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Support for supply chain


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Please note that this page contains information and links most relevant for people living in Scotland.

A selection of research papers covering skills gap and training needs, energy efficiency and low carbon market, changes to the Renewable Heat Incentive scheme, as well as feedback on industry workshops carried out in Scotland.

Heat network skills in Scotland


The Heat Networks (Scotland) Bill was introduced to the Scottish Parliament by the Scottish Government on 2 March 2020 and forms part of the Scottish Government’s response to the global climate emergency.

The bill aims to stimulate the deployment of heat networks in Scotland by providing regulation, which will increase investor, consumer and supply chain certainty, as well as build trust in the sector.

Consequently, heating networks in Scotland are expected to create new demands on the supply chains needed to design, install, commission and maintain these networks.

Following a stakeholder workshop in November 2019,* which highlighted that there was a range of skills gaps (for example, design, installation and project management) that were creating challenges for the sector, Energy Saving Trust and the Scottish Government commissioned research to help identify the skills gaps and training needs of the heat network supply chain in Scotland.

*Including product suppliers, energy companies, local authorities, consultants and public sector organisations

Heat network skills in Scotland report

The subsequent research report completed by Dr Ruth Bush of the Heat and the City research team at the University of Edinburgh provides an in-depth analysis of the current experiences of individuals working in this sector. It identifies some existing skills gaps within the heat network supply chains and assesses the potential for developing training provision within Scottish colleges and universities to help fill these gaps.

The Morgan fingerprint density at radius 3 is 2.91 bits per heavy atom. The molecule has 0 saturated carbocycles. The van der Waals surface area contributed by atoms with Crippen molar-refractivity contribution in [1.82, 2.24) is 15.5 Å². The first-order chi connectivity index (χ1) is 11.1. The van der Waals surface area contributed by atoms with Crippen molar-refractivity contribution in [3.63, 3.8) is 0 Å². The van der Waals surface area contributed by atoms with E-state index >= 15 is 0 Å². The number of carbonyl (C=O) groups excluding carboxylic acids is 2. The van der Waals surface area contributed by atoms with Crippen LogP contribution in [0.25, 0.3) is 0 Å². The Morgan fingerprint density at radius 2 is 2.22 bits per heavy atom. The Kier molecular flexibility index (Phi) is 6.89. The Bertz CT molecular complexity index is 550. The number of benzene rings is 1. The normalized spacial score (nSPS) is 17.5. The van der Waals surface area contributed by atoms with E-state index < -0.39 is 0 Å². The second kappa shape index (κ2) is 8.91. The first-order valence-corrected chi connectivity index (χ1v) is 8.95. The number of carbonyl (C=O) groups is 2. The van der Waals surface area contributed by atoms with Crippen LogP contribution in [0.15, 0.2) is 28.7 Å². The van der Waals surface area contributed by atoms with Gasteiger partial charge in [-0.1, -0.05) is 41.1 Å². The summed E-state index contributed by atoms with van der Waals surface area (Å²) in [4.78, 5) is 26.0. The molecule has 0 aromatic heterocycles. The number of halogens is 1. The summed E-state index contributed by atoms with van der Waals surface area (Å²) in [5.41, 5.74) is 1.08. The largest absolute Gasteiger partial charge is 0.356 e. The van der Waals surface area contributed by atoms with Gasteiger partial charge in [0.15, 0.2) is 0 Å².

Research was conducted in two phases using semi-structured interviews with heat network practitioners, college and university lecturers, combined with an online review of available courses.

Interviews were also carried out with nine heat network operators and managers from both rural and urban networks in Scotland.

Key recommendations

The key recommendations coming out of this report are:

Specialist heat network training centres

  • consider setting up one or two specialist heat network training centres within colleges and universities to pool resources and student demand; delivering stand-alone short-courses and / or optional modules for existing courses, linked with opportunities for hands-on learning and addressing the key skills gaps identified
  • the Energy Skills Partnership Scotland could play an invaluable role in facilitating training development in the college sector, given their experience delivering similar objectives with other low carbon technologies
  • additional focus should be given to rural colleges that are within proximity of existing networks areas to implement the general recommendations below and consider offering funding to support rural contractors to attend training courses

General recommendations

  • facilitate collaboration between the heat network industry and colleges and universities to enable sharing of case studies, data for dissertation projects, site visits, student placements, industry guest lectures and graduate job opportunities
    • ‘train-the-trainer’ CPD opportunities for lecturers. At college level, this could focus on the requirements for installation and maintenance of innovative low carbon, low temperature networks. At university level, this could focus on design of low carbon heat networks and their integration into regional decarbonisation planning, with a particular consideration of the challenges of retrofitting networks
  • there is potential for the heat network industry to coordinate efforts to shape new curriculum content and ensure any new heat network training courses are viable with a steady student demand. Actions might include:
    • commitments to provide student numbers to participate in relevant training courses delivered by the centre
    • representing the industry on college and university advisory panels and to input into the development of new heat network course content


Next steps